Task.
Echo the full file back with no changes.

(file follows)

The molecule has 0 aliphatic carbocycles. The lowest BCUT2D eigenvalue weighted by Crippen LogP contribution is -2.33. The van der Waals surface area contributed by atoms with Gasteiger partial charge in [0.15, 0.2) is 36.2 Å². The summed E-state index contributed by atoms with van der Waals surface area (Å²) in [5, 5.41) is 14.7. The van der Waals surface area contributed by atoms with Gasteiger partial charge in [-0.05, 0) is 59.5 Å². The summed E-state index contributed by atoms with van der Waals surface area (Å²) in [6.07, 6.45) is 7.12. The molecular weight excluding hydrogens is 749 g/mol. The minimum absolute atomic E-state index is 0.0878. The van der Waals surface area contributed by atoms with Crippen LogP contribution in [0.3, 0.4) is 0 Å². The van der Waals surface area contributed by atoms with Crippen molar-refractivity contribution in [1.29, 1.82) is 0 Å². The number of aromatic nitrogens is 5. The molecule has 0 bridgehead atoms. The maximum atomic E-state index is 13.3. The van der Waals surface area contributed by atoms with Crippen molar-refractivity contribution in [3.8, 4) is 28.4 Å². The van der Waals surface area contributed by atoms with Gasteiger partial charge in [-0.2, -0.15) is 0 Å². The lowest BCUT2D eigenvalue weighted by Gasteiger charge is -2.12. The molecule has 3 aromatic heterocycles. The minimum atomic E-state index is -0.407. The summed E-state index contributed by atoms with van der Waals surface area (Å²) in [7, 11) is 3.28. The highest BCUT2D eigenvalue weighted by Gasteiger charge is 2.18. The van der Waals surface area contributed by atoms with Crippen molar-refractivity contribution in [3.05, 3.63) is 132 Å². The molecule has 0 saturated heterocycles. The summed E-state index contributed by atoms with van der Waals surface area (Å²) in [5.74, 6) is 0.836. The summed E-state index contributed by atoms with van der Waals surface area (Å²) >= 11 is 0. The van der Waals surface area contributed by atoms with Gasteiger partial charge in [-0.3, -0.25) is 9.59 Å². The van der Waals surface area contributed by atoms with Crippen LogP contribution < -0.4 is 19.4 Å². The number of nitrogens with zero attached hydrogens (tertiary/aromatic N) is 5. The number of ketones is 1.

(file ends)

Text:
The molecule has 0 aliphatic carbocycles. The lowest BCUT2D eigenvalue weighted by Crippen LogP contribution is -2.33. The van der Waals surface area contributed by atoms with Gasteiger partial charge in [0.15, 0.2) is 36.2 Å². The summed E-state index contributed by atoms with van der Waals surface area (Å²) in [5, 5.41) is 14.7. The van der Waals surface area contributed by atoms with Gasteiger partial charge in [-0.05, 0) is 59.5 Å². The summed E-state index contributed by atoms with van der Waals surface area (Å²) in [6.07, 6.45) is 7.12. The molecular weight excluding hydrogens is 749 g/mol. The minimum absolute atomic E-state index is 0.0878. The van der Waals surface area contributed by atoms with Crippen LogP contribution in [0.3, 0.4) is 0 Å². The van der Waals surface area contributed by atoms with Crippen molar-refractivity contribution in [1.29, 1.82) is 0 Å². The number of aromatic nitrogens is 5. The molecule has 0 bridgehead atoms. The maximum atomic E-state index is 13.3. The van der Waals surface area contributed by atoms with Crippen molar-refractivity contribution in [3.8, 4) is 28.4 Å². The van der Waals surface area contributed by atoms with Gasteiger partial charge in [-0.2, -0.15) is 0 Å². The lowest BCUT2D eigenvalue weighted by Gasteiger charge is -2.12. The molecule has 3 aromatic heterocycles. The minimum atomic E-state index is -0.407. The summed E-state index contributed by atoms with van der Waals surface area (Å²) in [7, 11) is 3.28. The highest BCUT2D eigenvalue weighted by Gasteiger charge is 2.18. The van der Waals surface area contributed by atoms with Crippen molar-refractivity contribution in [3.05, 3.63) is 132 Å². The molecule has 0 saturated heterocycles. The summed E-state index contributed by atoms with van der Waals surface area (Å²) in [5.74, 6) is 0.836. The summed E-state index contributed by atoms with van der Waals surface area (Å²) >= 11 is 0. The van der Waals surface area contributed by atoms with Gasteiger partial charge in [-0.3, -0.25) is 9.59 Å². The van der Waals surface area contributed by atoms with Crippen LogP contribution < -0.4 is 19.4 Å². The number of nitrogens with zero attached hydrogens (tertiary/aromatic N) is 5. The number of ketones is 1.